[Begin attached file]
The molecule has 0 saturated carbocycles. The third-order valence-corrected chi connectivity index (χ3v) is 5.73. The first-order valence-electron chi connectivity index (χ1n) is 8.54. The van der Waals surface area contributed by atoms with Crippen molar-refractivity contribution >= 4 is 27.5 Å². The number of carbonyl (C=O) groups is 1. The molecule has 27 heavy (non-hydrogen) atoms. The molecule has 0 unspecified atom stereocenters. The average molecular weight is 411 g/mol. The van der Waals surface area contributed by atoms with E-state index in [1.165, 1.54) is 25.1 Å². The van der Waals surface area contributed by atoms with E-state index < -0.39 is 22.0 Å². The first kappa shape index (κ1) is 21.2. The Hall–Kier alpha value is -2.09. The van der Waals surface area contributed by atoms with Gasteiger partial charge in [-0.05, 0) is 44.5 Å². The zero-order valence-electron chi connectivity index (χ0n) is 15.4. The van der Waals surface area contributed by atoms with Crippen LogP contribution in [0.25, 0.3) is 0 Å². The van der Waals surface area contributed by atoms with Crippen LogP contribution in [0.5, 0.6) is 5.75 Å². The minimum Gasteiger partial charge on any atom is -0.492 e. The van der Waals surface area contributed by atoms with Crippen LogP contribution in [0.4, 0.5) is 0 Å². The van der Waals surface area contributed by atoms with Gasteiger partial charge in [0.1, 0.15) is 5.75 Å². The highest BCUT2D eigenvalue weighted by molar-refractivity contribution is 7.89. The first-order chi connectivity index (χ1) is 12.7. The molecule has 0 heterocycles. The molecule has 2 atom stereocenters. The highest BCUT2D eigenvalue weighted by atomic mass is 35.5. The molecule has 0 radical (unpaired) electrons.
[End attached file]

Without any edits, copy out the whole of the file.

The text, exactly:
The molecule has 0 saturated carbocycles. The third-order valence-corrected chi connectivity index (χ3v) is 5.73. The first-order valence-electron chi connectivity index (χ1n) is 8.54. The van der Waals surface area contributed by atoms with Crippen molar-refractivity contribution >= 4 is 27.5 Å². The number of carbonyl (C=O) groups is 1. The molecule has 27 heavy (non-hydrogen) atoms. The molecule has 0 unspecified atom stereocenters. The average molecular weight is 411 g/mol. The van der Waals surface area contributed by atoms with E-state index in [1.165, 1.54) is 25.1 Å². The van der Waals surface area contributed by atoms with E-state index < -0.39 is 22.0 Å². The first kappa shape index (κ1) is 21.2. The Hall–Kier alpha value is -2.09. The van der Waals surface area contributed by atoms with Gasteiger partial charge in [-0.05, 0) is 44.5 Å². The zero-order valence-electron chi connectivity index (χ0n) is 15.4. The van der Waals surface area contributed by atoms with Crippen LogP contribution in [0.25, 0.3) is 0 Å². The van der Waals surface area contributed by atoms with Crippen LogP contribution in [0.5, 0.6) is 5.75 Å². The minimum Gasteiger partial charge on any atom is -0.492 e. The van der Waals surface area contributed by atoms with Crippen LogP contribution in [0.4, 0.5) is 0 Å². The van der Waals surface area contributed by atoms with Gasteiger partial charge in [0.1, 0.15) is 5.75 Å². The highest BCUT2D eigenvalue weighted by molar-refractivity contribution is 7.89. The first-order chi connectivity index (χ1) is 12.7. The molecule has 0 heterocycles. The molecule has 2 atom stereocenters. The highest BCUT2D eigenvalue weighted by atomic mass is 35.5. The molecule has 0 radical (unpaired) electrons.